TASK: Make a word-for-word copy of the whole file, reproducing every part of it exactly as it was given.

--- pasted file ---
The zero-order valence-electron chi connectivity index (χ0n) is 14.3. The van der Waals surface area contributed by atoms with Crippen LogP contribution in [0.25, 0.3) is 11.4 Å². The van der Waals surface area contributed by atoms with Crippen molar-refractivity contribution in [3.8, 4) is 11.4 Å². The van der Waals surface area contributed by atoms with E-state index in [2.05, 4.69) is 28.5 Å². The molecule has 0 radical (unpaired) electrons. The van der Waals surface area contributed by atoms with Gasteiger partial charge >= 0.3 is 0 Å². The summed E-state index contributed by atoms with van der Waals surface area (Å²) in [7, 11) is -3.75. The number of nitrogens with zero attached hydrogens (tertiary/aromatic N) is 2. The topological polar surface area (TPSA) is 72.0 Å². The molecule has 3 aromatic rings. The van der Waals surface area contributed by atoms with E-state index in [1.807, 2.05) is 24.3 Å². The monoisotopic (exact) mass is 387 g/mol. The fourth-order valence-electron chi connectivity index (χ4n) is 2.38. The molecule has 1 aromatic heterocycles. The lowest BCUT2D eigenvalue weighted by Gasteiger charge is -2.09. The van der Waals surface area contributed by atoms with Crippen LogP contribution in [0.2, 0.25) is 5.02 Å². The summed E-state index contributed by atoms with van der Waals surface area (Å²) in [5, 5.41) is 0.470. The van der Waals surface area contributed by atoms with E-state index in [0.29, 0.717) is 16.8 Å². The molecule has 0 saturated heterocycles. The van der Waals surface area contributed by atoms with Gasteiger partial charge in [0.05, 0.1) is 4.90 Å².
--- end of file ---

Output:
The zero-order valence-electron chi connectivity index (χ0n) is 14.3. The van der Waals surface area contributed by atoms with Crippen LogP contribution in [0.25, 0.3) is 11.4 Å². The van der Waals surface area contributed by atoms with Crippen molar-refractivity contribution in [3.8, 4) is 11.4 Å². The van der Waals surface area contributed by atoms with E-state index in [2.05, 4.69) is 28.5 Å². The molecule has 0 radical (unpaired) electrons. The van der Waals surface area contributed by atoms with Gasteiger partial charge >= 0.3 is 0 Å². The summed E-state index contributed by atoms with van der Waals surface area (Å²) in [7, 11) is -3.75. The number of nitrogens with zero attached hydrogens (tertiary/aromatic N) is 2. The topological polar surface area (TPSA) is 72.0 Å². The molecule has 3 aromatic rings. The van der Waals surface area contributed by atoms with E-state index in [1.807, 2.05) is 24.3 Å². The monoisotopic (exact) mass is 387 g/mol. The fourth-order valence-electron chi connectivity index (χ4n) is 2.38. The molecule has 1 aromatic heterocycles. The lowest BCUT2D eigenvalue weighted by Gasteiger charge is -2.09. The van der Waals surface area contributed by atoms with Crippen LogP contribution in [0.2, 0.25) is 5.02 Å². The summed E-state index contributed by atoms with van der Waals surface area (Å²) in [5, 5.41) is 0.470. The van der Waals surface area contributed by atoms with E-state index in [0.29, 0.717) is 16.8 Å². The molecule has 0 saturated heterocycles. The van der Waals surface area contributed by atoms with Gasteiger partial charge in [0.05, 0.1) is 4.90 Å².